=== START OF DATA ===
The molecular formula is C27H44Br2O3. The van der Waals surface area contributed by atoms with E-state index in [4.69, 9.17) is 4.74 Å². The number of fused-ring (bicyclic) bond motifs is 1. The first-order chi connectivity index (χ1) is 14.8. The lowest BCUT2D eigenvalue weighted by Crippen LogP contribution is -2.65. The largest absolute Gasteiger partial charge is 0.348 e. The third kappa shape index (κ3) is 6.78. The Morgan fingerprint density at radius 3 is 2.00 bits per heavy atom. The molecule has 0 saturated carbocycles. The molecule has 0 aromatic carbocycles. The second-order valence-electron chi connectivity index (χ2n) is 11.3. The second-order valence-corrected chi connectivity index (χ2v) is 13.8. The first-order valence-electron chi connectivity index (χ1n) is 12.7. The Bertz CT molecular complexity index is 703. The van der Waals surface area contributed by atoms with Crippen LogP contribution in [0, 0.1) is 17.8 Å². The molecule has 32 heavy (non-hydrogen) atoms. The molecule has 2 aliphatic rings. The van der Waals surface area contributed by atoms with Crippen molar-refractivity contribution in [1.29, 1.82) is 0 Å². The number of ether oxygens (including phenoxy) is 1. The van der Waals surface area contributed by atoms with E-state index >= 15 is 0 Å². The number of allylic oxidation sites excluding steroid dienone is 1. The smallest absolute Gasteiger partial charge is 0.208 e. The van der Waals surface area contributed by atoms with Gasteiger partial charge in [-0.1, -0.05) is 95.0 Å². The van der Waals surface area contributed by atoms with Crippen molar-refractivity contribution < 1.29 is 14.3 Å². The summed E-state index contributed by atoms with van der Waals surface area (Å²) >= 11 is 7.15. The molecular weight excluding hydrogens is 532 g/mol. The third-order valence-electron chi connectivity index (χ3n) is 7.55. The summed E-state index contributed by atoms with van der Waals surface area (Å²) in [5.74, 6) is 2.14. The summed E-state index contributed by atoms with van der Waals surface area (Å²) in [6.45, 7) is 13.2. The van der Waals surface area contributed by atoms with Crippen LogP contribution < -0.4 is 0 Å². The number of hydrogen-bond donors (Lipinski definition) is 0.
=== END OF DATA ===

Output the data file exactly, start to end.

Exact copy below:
The molecular formula is C27H44Br2O3. The van der Waals surface area contributed by atoms with E-state index in [4.69, 9.17) is 4.74 Å². The number of fused-ring (bicyclic) bond motifs is 1. The first-order chi connectivity index (χ1) is 14.8. The lowest BCUT2D eigenvalue weighted by Crippen LogP contribution is -2.65. The largest absolute Gasteiger partial charge is 0.348 e. The third kappa shape index (κ3) is 6.78. The Morgan fingerprint density at radius 3 is 2.00 bits per heavy atom. The molecule has 0 saturated carbocycles. The molecule has 0 aromatic carbocycles. The second-order valence-electron chi connectivity index (χ2n) is 11.3. The second-order valence-corrected chi connectivity index (χ2v) is 13.8. The first-order valence-electron chi connectivity index (χ1n) is 12.7. The Bertz CT molecular complexity index is 703. The van der Waals surface area contributed by atoms with Crippen LogP contribution in [0, 0.1) is 17.8 Å². The molecule has 32 heavy (non-hydrogen) atoms. The molecule has 2 aliphatic rings. The van der Waals surface area contributed by atoms with Crippen molar-refractivity contribution in [1.29, 1.82) is 0 Å². The number of ether oxygens (including phenoxy) is 1. The van der Waals surface area contributed by atoms with E-state index >= 15 is 0 Å². The number of allylic oxidation sites excluding steroid dienone is 1. The smallest absolute Gasteiger partial charge is 0.208 e. The van der Waals surface area contributed by atoms with Gasteiger partial charge in [-0.1, -0.05) is 95.0 Å². The van der Waals surface area contributed by atoms with Crippen molar-refractivity contribution < 1.29 is 14.3 Å². The summed E-state index contributed by atoms with van der Waals surface area (Å²) >= 11 is 7.15. The molecular weight excluding hydrogens is 532 g/mol. The third-order valence-electron chi connectivity index (χ3n) is 7.55. The summed E-state index contributed by atoms with van der Waals surface area (Å²) in [5.74, 6) is 2.14. The summed E-state index contributed by atoms with van der Waals surface area (Å²) in [6.45, 7) is 13.2. The van der Waals surface area contributed by atoms with Crippen LogP contribution < -0.4 is 0 Å². The number of hydrogen-bond donors (Lipinski definition) is 0.